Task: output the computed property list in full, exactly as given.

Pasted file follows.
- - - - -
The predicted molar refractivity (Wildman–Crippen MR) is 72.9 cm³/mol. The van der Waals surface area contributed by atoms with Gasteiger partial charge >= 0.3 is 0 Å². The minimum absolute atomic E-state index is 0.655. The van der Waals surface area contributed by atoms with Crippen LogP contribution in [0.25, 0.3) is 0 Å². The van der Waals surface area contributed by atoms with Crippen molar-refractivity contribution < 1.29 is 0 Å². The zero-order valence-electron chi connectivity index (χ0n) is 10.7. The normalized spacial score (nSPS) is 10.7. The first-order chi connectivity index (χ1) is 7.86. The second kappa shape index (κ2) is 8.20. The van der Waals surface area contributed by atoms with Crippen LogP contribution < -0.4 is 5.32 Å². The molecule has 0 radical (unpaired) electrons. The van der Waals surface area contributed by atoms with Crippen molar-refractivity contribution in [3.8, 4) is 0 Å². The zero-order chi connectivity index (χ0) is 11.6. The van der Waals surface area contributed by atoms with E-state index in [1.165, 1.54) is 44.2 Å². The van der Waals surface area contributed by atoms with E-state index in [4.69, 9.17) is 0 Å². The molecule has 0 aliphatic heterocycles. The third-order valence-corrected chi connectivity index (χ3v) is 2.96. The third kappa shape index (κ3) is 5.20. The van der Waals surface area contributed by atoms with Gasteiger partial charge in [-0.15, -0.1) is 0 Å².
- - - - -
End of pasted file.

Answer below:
The predicted molar refractivity (Wildman–Crippen MR) is 72.9 cm³/mol. The van der Waals surface area contributed by atoms with Gasteiger partial charge >= 0.3 is 0 Å². The minimum absolute atomic E-state index is 0.655. The van der Waals surface area contributed by atoms with Crippen LogP contribution in [0.25, 0.3) is 0 Å². The van der Waals surface area contributed by atoms with Crippen molar-refractivity contribution < 1.29 is 0 Å². The zero-order valence-electron chi connectivity index (χ0n) is 10.7. The normalized spacial score (nSPS) is 10.7. The first-order chi connectivity index (χ1) is 7.86. The second kappa shape index (κ2) is 8.20. The van der Waals surface area contributed by atoms with Crippen LogP contribution < -0.4 is 5.32 Å². The molecule has 0 radical (unpaired) electrons. The van der Waals surface area contributed by atoms with Crippen molar-refractivity contribution in [3.8, 4) is 0 Å². The zero-order chi connectivity index (χ0) is 11.6. The van der Waals surface area contributed by atoms with E-state index in [1.165, 1.54) is 44.2 Å². The van der Waals surface area contributed by atoms with E-state index in [4.69, 9.17) is 0 Å². The molecule has 0 aliphatic heterocycles. The third-order valence-corrected chi connectivity index (χ3v) is 2.96. The third kappa shape index (κ3) is 5.20. The van der Waals surface area contributed by atoms with Gasteiger partial charge in [-0.15, -0.1) is 0 Å².